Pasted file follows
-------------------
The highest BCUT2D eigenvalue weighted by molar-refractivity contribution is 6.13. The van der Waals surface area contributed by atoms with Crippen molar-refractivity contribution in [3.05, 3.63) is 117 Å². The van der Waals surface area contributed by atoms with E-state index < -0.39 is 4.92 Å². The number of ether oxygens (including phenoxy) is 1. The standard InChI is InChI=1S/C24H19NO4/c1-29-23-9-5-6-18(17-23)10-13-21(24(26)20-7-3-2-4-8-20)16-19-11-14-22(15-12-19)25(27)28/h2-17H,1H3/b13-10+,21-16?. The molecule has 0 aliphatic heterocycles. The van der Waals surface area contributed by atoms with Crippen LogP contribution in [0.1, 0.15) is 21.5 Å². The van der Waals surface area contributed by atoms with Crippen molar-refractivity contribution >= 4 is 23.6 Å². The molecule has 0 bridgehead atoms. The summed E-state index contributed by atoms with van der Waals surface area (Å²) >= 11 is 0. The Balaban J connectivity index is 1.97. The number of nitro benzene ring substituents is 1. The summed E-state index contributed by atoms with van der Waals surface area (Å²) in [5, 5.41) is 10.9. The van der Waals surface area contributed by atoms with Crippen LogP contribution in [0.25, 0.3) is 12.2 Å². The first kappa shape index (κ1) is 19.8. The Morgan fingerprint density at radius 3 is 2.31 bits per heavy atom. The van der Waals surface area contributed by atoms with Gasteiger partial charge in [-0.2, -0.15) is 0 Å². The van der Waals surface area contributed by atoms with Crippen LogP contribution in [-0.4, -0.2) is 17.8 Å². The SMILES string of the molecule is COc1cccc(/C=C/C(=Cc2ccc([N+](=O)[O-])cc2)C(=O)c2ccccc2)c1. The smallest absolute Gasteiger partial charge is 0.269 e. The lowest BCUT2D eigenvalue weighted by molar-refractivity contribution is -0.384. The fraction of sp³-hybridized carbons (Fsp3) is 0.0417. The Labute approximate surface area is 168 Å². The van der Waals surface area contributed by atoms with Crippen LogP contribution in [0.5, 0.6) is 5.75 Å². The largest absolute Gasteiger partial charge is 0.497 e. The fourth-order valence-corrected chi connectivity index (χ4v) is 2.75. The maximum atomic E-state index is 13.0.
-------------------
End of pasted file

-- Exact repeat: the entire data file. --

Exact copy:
The highest BCUT2D eigenvalue weighted by molar-refractivity contribution is 6.13. The van der Waals surface area contributed by atoms with Crippen molar-refractivity contribution in [3.05, 3.63) is 117 Å². The van der Waals surface area contributed by atoms with E-state index < -0.39 is 4.92 Å². The number of ether oxygens (including phenoxy) is 1. The standard InChI is InChI=1S/C24H19NO4/c1-29-23-9-5-6-18(17-23)10-13-21(24(26)20-7-3-2-4-8-20)16-19-11-14-22(15-12-19)25(27)28/h2-17H,1H3/b13-10+,21-16?. The molecule has 0 aliphatic heterocycles. The van der Waals surface area contributed by atoms with Crippen LogP contribution in [0.1, 0.15) is 21.5 Å². The van der Waals surface area contributed by atoms with Crippen molar-refractivity contribution >= 4 is 23.6 Å². The molecule has 0 bridgehead atoms. The summed E-state index contributed by atoms with van der Waals surface area (Å²) >= 11 is 0. The Balaban J connectivity index is 1.97. The number of nitro benzene ring substituents is 1. The summed E-state index contributed by atoms with van der Waals surface area (Å²) in [5, 5.41) is 10.9. The van der Waals surface area contributed by atoms with Crippen LogP contribution in [0.25, 0.3) is 12.2 Å². The first kappa shape index (κ1) is 19.8. The Morgan fingerprint density at radius 3 is 2.31 bits per heavy atom. The van der Waals surface area contributed by atoms with Gasteiger partial charge in [-0.2, -0.15) is 0 Å². The van der Waals surface area contributed by atoms with Crippen LogP contribution in [-0.4, -0.2) is 17.8 Å². The SMILES string of the molecule is COc1cccc(/C=C/C(=Cc2ccc([N+](=O)[O-])cc2)C(=O)c2ccccc2)c1. The smallest absolute Gasteiger partial charge is 0.269 e. The lowest BCUT2D eigenvalue weighted by molar-refractivity contribution is -0.384. The fraction of sp³-hybridized carbons (Fsp3) is 0.0417. The Labute approximate surface area is 168 Å². The van der Waals surface area contributed by atoms with Crippen LogP contribution in [0.5, 0.6) is 5.75 Å². The largest absolute Gasteiger partial charge is 0.497 e. The fourth-order valence-corrected chi connectivity index (χ4v) is 2.75. The maximum atomic E-state index is 13.0.